Parenting Lessons from Puppy Kindergarten

parenting lessons from puppy kindergartenAbout a year ago we took our new puppy Baja to Kindergarten. I knew the class would be good for him, but I really wanted to go so that Mr. Eco Incognito and I could learn how to be good dog parents. Little did I know how much it would apply to my quickly growing toddler, too!

Now that Hannah has fully entered the Todzilla years, she acts more and more like a puppy each day. She’s chewed a bunch of household items, peed on the floor, and dashed out of my reach at any chance. I realize that we had to go through all this so that she could learn her boundaries. After all, she’s just like my husband and he won’t learn how not to cross the line until he plays jump rope on it. Truthfully, it’s been entertaining, intriguing, and stressful. (Let’s not forget that I generally wear Audrey while this all takes place.) I didn’t have much experience with spirited kids before Hannah came along, so I feel that my parenting style is mostly triage.

What can I do, this minute, to get through the day?

Well, it may or may not be wrong in the long run, but I’ve been treat training Hannah. We walk through the backyard on a leash and then I offer her biscuit bits at random intervals. Ok, that’s not true at all. The version of “treat training” that I do with my kid is to let her have frequent access to food, to participate in and learn how to procure her snacks, and to bribe the heck out of her to get her to sit in the car seat without screaming. I feel like it’s good for Hannah because she is very motivated by food. I’ve realized there is a reason that she flocks to certain kids and parents in group settings. She smells their food! She is just like a puppy!

Being the concerned, over-researching parent that I am, I questioned my judgement until I found a credible source that suggested something similar. Dr. Sears said to make kids an ice cube tray of portioned, healthy snacks to offer throughout the day. It works perfectly with what Hannah likes, so I’m all for it. If she’s hungry, she’ll eat. If not, she’ll eat later.

I think that toddlers, like puppies, are just motivated by instincts to survive. They will chew through walls (fact) or dig through leaves (fact) in search of nourishment. Now that I’ve got a great list of suggested snacks for my kids thanks to my Facebook page, I’m happy that we’re all eating healthy foods. It doesn’t really matter to me if it takes all day to do it. I’ve also realized that, like a puppy, Hannah will turn down a snack 8 times at breakfast only to guzzle it down two hours later. We don’t go overboard on variety any more.

Once our food needs are fulfilled, everything else falls into place. We have fun being active and we sleep better. Plus, we all wag our proverbial tails when Dada gets home and he couldn’t be happier.

Dr. Sears recommends snacks like this for kids:

Apples
Carrots with hummus
Trail mix

Read More from Dr. Sears: http://www.askdrsears.com/topics/feeding-infants-toddlers/feeding-picky-eater-17-tips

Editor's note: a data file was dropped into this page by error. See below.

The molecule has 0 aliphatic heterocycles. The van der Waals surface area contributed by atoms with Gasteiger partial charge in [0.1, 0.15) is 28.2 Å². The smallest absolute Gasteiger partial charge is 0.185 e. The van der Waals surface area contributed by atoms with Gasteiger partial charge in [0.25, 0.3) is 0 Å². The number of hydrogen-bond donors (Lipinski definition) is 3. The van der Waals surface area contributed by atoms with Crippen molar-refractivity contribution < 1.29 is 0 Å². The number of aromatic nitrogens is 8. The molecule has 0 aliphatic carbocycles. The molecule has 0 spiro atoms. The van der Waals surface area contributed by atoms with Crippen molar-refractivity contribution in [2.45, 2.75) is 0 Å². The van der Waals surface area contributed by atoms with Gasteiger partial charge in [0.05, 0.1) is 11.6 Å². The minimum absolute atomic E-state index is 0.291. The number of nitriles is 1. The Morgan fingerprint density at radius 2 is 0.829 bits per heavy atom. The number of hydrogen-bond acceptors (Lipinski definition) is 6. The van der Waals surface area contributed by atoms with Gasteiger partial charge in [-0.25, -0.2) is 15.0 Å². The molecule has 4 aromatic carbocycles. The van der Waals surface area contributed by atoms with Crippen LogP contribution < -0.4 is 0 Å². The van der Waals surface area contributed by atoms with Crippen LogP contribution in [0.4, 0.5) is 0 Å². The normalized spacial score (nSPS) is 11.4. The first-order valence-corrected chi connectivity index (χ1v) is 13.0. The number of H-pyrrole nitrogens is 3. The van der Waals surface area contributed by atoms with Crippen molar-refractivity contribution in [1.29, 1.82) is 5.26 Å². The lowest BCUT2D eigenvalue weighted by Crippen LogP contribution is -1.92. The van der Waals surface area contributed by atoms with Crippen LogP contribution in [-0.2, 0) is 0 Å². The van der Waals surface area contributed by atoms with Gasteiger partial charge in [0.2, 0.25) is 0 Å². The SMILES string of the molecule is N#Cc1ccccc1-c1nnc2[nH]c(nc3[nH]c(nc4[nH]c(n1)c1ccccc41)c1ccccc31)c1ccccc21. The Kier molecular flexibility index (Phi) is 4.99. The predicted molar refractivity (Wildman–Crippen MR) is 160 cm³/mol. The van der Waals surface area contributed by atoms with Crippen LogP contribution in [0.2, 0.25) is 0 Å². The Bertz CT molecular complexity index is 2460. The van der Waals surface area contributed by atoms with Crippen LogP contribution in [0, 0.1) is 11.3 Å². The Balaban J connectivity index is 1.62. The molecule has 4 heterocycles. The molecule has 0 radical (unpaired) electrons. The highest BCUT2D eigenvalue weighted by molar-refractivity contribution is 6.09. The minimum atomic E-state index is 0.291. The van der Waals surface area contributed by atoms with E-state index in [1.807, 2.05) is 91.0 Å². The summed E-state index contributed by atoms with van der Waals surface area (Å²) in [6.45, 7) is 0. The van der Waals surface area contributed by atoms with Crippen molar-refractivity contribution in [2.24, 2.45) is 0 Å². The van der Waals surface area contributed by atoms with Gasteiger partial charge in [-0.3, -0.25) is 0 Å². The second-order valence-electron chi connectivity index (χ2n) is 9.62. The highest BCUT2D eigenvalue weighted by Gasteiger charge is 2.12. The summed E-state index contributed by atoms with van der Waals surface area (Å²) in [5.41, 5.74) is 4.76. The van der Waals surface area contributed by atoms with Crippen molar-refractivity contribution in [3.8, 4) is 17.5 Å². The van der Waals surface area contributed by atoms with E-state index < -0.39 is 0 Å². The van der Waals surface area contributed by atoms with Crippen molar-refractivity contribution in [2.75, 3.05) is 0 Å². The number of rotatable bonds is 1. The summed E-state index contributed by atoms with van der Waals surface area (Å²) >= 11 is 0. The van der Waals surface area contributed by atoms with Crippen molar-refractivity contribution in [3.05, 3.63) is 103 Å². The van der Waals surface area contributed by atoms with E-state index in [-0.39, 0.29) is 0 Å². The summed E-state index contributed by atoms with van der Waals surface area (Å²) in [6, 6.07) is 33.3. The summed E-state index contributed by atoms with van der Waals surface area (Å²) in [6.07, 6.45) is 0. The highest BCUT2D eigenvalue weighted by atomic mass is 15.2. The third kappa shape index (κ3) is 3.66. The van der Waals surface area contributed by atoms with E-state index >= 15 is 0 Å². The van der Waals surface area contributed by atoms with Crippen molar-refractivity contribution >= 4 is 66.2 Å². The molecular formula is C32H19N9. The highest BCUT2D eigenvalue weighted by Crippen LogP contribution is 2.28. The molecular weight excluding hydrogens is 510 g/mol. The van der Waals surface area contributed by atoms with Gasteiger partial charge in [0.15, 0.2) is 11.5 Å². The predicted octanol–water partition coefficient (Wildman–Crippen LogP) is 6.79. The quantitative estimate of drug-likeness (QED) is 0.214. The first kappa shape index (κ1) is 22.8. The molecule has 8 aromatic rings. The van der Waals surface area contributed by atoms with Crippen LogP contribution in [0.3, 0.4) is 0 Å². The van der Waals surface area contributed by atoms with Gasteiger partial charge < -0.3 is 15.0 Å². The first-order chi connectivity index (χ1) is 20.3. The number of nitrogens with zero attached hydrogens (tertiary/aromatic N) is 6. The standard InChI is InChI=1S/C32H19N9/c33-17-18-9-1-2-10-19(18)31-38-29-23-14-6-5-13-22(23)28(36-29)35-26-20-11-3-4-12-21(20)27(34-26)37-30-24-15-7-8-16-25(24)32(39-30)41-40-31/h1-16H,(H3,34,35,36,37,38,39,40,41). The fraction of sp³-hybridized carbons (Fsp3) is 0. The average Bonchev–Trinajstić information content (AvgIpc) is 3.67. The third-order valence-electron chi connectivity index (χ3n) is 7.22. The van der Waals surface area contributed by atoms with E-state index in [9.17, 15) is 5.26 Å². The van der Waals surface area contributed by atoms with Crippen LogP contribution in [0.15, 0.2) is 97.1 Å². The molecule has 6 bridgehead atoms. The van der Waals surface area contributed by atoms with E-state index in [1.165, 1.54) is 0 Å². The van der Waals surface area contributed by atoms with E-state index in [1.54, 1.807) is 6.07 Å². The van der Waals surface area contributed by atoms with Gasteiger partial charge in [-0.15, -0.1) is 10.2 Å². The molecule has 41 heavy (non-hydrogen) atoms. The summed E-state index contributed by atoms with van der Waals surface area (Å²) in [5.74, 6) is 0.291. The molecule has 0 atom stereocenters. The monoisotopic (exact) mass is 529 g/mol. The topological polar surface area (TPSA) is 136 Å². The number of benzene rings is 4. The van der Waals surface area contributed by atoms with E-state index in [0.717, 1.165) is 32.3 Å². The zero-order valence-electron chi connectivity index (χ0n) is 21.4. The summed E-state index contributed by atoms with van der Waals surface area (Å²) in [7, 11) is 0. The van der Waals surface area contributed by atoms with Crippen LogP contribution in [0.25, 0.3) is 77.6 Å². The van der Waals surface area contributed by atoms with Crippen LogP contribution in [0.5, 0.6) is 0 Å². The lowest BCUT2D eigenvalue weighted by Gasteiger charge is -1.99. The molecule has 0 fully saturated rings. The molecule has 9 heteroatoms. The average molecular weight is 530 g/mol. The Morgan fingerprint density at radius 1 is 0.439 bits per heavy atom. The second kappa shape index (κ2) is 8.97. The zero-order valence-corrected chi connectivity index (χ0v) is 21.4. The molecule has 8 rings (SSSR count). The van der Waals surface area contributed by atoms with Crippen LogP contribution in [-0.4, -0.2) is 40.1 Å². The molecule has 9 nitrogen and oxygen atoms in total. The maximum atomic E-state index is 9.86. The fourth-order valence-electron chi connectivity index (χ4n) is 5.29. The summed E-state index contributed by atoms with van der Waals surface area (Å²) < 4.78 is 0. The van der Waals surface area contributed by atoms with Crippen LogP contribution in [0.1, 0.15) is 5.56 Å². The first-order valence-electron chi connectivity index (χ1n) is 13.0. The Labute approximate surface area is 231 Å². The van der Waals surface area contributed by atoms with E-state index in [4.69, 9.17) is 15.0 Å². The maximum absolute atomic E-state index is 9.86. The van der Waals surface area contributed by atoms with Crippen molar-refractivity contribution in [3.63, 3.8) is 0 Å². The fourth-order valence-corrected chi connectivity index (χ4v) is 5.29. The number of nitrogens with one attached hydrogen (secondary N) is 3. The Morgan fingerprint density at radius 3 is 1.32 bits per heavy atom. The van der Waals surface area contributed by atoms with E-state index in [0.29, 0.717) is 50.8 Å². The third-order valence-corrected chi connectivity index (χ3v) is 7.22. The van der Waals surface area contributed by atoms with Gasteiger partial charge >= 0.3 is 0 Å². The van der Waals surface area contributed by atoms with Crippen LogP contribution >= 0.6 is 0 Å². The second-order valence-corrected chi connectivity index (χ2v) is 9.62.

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Fish Inspired Toddler Activity

Sea inspired fish playdate activity for toddlersI’m excited for our fishy playdate today! We are reading the boardbook version of The Rainbow Fish and Squishy Turtle & Friends. I’ve got a colorful fish puzzle for the toddlers to explore, along with a puzzle of sea creatures. Last night I cut out various sizes of felt fish in red, orange, and yellow to ‘swim’ in a blue sea with a touch of algae. We can make one large school of fish or group them by color or size.

I reserved a smaller section of the blue sea to lay on the floor for my infant with her red crab. This crab has moveable legs that click and bounce. Plus the vibrant color is appealing for little ones. I wonder if both girls will figure out how to make a fish face today?

Thanks to my reader suggestions, we’ve got a few fishy songs to listen and sing along.

One little, two little, three little fish-ies

Four little, five little, six little fish-ies

Seven little, eight little, nine little fish-ies

Ten little fishies swimming in the sea.

Cloth Diaper Problem Solving

bumgenius, diaper, baby, toddlerI had just about had it with cloth diapers. Nearly every diaper that I fastened to my spirited toddler leaked as she trolled around the playroom. I desperately wanted to keep her in cloth diapers because they were a big investment up front. Even though they save a lot of money over time, they can be a headache. It just wasn’t working. I don’t know why it took me so long to arrive at the solution of using wool. Just like everything else in the green spectrum, I had to turn it down several times before giving it a shot.

Everything about cloth diapering has been foreign to me since day one. I went from turning up my nose about cloth diapering, to diving full fledged into green living all to save a few thousand bucks. I was SO BLIND to eco friendliness that I couldn’t even fathom simple household solutions like cloth towels or reusable storage containers saving money. After all, they cost so much more than the disposable counterparts. It took me a long time to realize that I could save money by investing more up front and even longer to realize that I could save the most money by using what I already have.

I’ll admit, 85% of the reason why I agreed to give cloth diapering a shot was because they were CUTE. I’m a sucker for great clothes, so I looked for the most fashionable cloth diapers. I quickly found out that I hated them after trying desperately to make them work. When I had the chance to reuse all the diapers for a second time and avoid most of* the mistakes of the first time, I opted for Thirsties Covers and prefolds. They have worked like a dream for Audrey. My second baby is the reason why I’ve kept at cloth diapering for so long. It’s why I had to become a super sleuth about fluff.